Composition and diversity of Mopaneveld herbaceous vegetation : an exclosure experiment
Myburgh, Hans Jacob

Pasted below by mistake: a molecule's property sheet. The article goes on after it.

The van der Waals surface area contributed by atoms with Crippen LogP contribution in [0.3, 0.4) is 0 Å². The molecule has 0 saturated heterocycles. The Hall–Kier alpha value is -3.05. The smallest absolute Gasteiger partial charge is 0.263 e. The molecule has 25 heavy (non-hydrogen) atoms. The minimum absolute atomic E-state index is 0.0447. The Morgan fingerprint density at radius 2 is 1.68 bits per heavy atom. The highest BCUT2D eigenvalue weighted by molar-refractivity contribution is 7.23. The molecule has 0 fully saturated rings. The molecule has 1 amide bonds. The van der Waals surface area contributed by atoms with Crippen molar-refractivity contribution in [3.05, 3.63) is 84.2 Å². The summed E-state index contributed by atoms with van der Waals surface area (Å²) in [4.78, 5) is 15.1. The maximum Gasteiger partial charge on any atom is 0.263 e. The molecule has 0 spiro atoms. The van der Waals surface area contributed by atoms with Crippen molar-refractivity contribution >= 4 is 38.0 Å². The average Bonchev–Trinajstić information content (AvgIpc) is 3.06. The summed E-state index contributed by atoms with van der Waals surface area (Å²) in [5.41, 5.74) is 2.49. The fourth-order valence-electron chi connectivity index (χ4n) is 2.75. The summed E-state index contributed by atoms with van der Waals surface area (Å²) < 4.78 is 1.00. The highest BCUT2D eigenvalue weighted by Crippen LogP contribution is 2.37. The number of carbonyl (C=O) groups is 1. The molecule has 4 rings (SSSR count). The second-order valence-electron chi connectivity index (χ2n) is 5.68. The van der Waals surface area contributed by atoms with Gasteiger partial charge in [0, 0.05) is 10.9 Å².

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The herbaceous vegetation layer of the semi-arid Mopaneveld savanna possess a distinctive homogeneity and is highly dynamic in its response to disturbances such as herbivory. Understanding how this ecosystem reacts to selective herbivore exclusion, provides valuable information for conservation management. Dynamic responses of the herbaceous vegetation in the past have always been tested on either plant species or functional groups. Very little is known of the herbaceous dynamics if a direct comparison is made of simultaneously tested responses on species and functional level and whether one approach will be more sensitive to detect changes in the herbaceous community than the other. The Letaba research exclosures in the Kruger National Park (KNP), provided opportunities to investigate how long-term herbivore exclusion effects composition, richness and diversity of the herbaceous layer in a Mopaneveld savanna at both species and functional group levels. The study aimed to analyse the herbaceous response patterns while specifically focussing on (a) the quantification of changes in herbaceous plant community structure, (b) how species composition, richness and diversity respond at both species as well as functional group level and (c) assessment of community stability as given by the variability of assessed parameters and calculated measures. The three herbivore exclusion treatments of the Letaba exclosures consisted of (1) a fully fenced area, excluding all herbivores larger than a hare, (2) a partially fenced area, excluding only elephants and giraffes and (3) an open, unfenced control area. Field data collection entailed sampling herbaceous vegetation in two 1 m2 circular sub-plots in the eastern and western corners of each of the 151 fixed plots (data of subplots were then pooled for a better species representation per plot). Biomass data for each plot were sampled using a Disc Pasture Meter (DPM). Literature-based soft functional traits representing adaptations to herbivory in a semi-arid system were used to classify all sampled species into functional groups. Repeated measures ANOVA was used to test for the significant effect of herbivore exclusion over time. Non-Metric Dimensional Scaling was used for the species level data and one-way ANOVA for the functional group data to test for composition changes. Cluster analysis and Principal Component Analysis were used to identify refined plant functional types. After nine years of herbivore exclusion, few significant response patterns were revealed at both species and functional levels. At the species level, no significant herbivore exclusion effect could be detected over time for either composition, richness or diversity. Herbivore exclusion led to a significant increase in grass biomass (above-ground phytomass). The exclusion of large herbivores (i.e. elephant and giraffe), promoted herbaceous community evenness. At the functional group level, perennial groups dominated. Since the exclusion of both all herbivores and just large herbivores resulted in increased dominance by perennials, it was concluded that this change was due to the effects of the large herbivores only and that large herbivores are required to maintain a more evenly distributed composition of functional groups. In terms of diversity, differences between treatments were detected at the start of the experiment, but significant time and treatment effects indicated that the absence of only large herbivores promoted a higher and more evenly distributed functional group diversity. Despite dynamic fluctuations in the herbaceous community structure that could have occurred between 2003 and 2012, the herbaceous community did not change significantly on species or functional group level, which may suggest high resilience to the environmental disturbances present at the study site.